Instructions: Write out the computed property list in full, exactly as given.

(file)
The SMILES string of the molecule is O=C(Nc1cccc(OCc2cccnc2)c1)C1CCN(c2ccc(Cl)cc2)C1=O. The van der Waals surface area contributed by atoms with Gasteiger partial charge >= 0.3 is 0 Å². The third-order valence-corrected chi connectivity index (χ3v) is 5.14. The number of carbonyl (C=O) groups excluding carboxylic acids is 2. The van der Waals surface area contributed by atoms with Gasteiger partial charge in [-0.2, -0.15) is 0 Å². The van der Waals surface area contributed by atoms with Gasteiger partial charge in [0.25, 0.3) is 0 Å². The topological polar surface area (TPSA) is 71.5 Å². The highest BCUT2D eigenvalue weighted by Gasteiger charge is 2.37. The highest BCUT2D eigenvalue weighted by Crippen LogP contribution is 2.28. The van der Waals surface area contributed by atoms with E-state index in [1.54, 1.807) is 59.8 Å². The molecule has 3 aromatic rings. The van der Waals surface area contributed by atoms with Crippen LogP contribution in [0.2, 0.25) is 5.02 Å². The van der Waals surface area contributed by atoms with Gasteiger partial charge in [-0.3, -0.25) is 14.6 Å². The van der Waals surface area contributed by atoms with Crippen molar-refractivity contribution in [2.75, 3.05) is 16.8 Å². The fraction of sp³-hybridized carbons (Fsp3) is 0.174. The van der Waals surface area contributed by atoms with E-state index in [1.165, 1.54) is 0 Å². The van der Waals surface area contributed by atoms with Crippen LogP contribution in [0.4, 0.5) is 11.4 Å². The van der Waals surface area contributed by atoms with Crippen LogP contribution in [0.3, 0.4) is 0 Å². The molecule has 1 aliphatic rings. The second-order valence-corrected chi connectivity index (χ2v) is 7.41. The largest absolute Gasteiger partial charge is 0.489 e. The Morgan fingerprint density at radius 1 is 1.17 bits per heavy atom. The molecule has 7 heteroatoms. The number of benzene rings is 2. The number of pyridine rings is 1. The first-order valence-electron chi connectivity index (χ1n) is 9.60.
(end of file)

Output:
The SMILES string of the molecule is O=C(Nc1cccc(OCc2cccnc2)c1)C1CCN(c2ccc(Cl)cc2)C1=O. The van der Waals surface area contributed by atoms with Gasteiger partial charge >= 0.3 is 0 Å². The third-order valence-corrected chi connectivity index (χ3v) is 5.14. The number of carbonyl (C=O) groups excluding carboxylic acids is 2. The van der Waals surface area contributed by atoms with Gasteiger partial charge in [-0.2, -0.15) is 0 Å². The van der Waals surface area contributed by atoms with Gasteiger partial charge in [0.25, 0.3) is 0 Å². The topological polar surface area (TPSA) is 71.5 Å². The highest BCUT2D eigenvalue weighted by Gasteiger charge is 2.37. The highest BCUT2D eigenvalue weighted by Crippen LogP contribution is 2.28. The van der Waals surface area contributed by atoms with E-state index in [1.54, 1.807) is 59.8 Å². The molecule has 3 aromatic rings. The van der Waals surface area contributed by atoms with Crippen LogP contribution in [0.2, 0.25) is 5.02 Å². The van der Waals surface area contributed by atoms with Gasteiger partial charge in [-0.3, -0.25) is 14.6 Å². The van der Waals surface area contributed by atoms with Crippen molar-refractivity contribution in [2.75, 3.05) is 16.8 Å². The fraction of sp³-hybridized carbons (Fsp3) is 0.174. The van der Waals surface area contributed by atoms with E-state index in [1.165, 1.54) is 0 Å². The van der Waals surface area contributed by atoms with Crippen LogP contribution in [0.4, 0.5) is 11.4 Å². The van der Waals surface area contributed by atoms with Crippen LogP contribution in [0.3, 0.4) is 0 Å². The molecule has 1 aliphatic rings. The second-order valence-corrected chi connectivity index (χ2v) is 7.41. The largest absolute Gasteiger partial charge is 0.489 e. The Morgan fingerprint density at radius 1 is 1.17 bits per heavy atom. The molecule has 7 heteroatoms. The number of benzene rings is 2. The number of pyridine rings is 1. The first-order valence-electron chi connectivity index (χ1n) is 9.60.